Personal Post: I am the Common Denominator


It seems the world offers me the best it has to offer me at four year intervals. Since 2008 was a brilliant year for me, I am predicting 2012 to hold much joy and happiness. It feels great starting the year with that conviction. A conviction that for this year, will become my mantra. It strikes me as significant that the main people in my life that were prominent in 2008, are also prominent in 2012 (they know who they are) and the people who were out of my life in that year, are also out of my life again this year (again they know who they are). From this I have much to learn. This is a big part of my job as a researcher after all, this finding patterns, isn’t it?!

I started this year with the firm decision not to make any New Year resolutions. I refused to say what I’m going to do for me. Instead, I asked of the world. I asked it to teach me things I need to learn to live these resolutions as a normal way of life and not something I was setting myself up to fail at. I was giving myself a sort of break, really. I was letting the world know that I understood its place in my life, that I respected it’s power and that I was going to learn how to receive.

Of the things I want to learn this year: a) to learn to love those who love me and b) to start only friendships/relationships/projects that have a chance of succeeding and c) to learn to hear my inner voice to understand what I want. Have I surprised you, reader, with the simplicity of those wishes? If I have, then you are one of the lucky few who understand the three secrets of happiness. For the rest of us, please go back and read them. Are they not the most difficult things to attain?

To reach a destination point (I have recently, finally, started to understand how maps function!) you need to actually know where you are first. In matters of the self, the honesty you need is incredible, difficult and often painful. But, I decided to hold my breath and bare that pain, in hope for something at the destination that would cure these ailments of the spirit.

a) To learn to love those that love me. How often have you caught yourself out with the “approval” habit? It eats away at us silently. It is quite an intricate process. You single out the people that do not totally approve of you, or those who are always critical, or those who actually simply don’t give a damn. Then you just try to please, to change, to be good enough, to impress so they approve. The painful thing is that usually, well – for me at least, these are not people who care about me and want me to change for the “better”, they are people who are just so selfish they want to keep me in their lives, but they just don’t care. Why do I do it if it’s glaringly, obviously, wrong? I actually have a reason. The need for pain. This isn’t a sadistic need. It’s something that much research has gone into, actually. Pain as a medium, a bridge, to some place deep in your soul that you need to touch to become creative, to write, to think, to philosophise, to draw. It feels like the mundane, the “every day”, the “normal” don’t get you there. They don’t hold the key the realms of depth and breadth of emotion that pain has the ability to. This aching of the soul touches parts that so far, happiness has not been able to. The tugging at the heart of the word “impossible” knocked on the doors of creativity and of growth.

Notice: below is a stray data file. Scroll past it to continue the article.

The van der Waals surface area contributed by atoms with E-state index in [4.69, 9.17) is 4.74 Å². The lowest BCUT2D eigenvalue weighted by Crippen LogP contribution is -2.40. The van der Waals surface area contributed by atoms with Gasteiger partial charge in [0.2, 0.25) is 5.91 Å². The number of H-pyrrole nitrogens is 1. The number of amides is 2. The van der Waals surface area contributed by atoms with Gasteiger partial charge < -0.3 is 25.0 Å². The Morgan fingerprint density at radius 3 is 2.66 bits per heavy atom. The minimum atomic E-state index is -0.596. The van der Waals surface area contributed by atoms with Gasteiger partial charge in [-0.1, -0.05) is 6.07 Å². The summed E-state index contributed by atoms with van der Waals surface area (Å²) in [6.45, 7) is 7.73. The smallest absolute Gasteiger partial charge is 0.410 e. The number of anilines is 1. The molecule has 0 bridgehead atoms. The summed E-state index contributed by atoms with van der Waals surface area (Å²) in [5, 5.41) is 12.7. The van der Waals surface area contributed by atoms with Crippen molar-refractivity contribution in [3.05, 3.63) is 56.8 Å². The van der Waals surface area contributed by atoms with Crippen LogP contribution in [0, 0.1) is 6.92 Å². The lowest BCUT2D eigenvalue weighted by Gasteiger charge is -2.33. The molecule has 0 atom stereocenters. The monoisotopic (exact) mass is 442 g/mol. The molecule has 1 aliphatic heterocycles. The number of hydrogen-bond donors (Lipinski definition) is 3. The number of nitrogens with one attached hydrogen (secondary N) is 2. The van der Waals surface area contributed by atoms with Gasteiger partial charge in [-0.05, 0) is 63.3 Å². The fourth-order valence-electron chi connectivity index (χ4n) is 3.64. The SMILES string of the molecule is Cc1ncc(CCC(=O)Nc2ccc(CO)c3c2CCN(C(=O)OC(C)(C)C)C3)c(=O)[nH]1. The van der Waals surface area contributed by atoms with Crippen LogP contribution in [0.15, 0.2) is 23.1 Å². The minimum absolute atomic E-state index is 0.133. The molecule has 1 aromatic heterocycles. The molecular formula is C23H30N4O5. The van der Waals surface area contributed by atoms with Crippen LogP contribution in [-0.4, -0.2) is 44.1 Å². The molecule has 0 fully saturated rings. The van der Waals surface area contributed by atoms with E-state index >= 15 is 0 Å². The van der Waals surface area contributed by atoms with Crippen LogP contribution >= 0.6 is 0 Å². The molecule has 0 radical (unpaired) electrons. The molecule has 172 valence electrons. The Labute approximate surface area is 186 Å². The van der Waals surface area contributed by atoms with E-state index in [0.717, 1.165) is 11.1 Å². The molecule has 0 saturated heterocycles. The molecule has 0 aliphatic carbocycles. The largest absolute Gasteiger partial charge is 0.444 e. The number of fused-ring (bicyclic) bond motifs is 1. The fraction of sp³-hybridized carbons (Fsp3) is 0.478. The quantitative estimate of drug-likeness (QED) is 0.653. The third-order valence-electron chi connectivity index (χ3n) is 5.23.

But despite the explantations, I still don’t understand how love and pain have been so closely linked? I stopped this year and thought, “How dare I?! How dare I fall into the trap that this was the only way I could be what I wanted?!” For in truth, I was the common denominator. The different people came and went and I was left, I was left accountable for the thoughts, the feelings, the actions. I decided to take responsibility and let go of the inappropriate role of “victim”. I was going to take charge and I was going to make the search for happiness, and not the need for pain, the centre of my quest and those that made me happy would be the pivots of my world. Those would be the people I would link to love. I will no longer thank those who have hurt me, claiming that they taught me to be the person that I am. I wont, because I am accepting that I can learn much, too, from those who care and are kind and generous in their love. I am ready, world, to accept that love. I have found the barriers inside me that blocked it out and I am pulling them down. I will learn to love those who love me.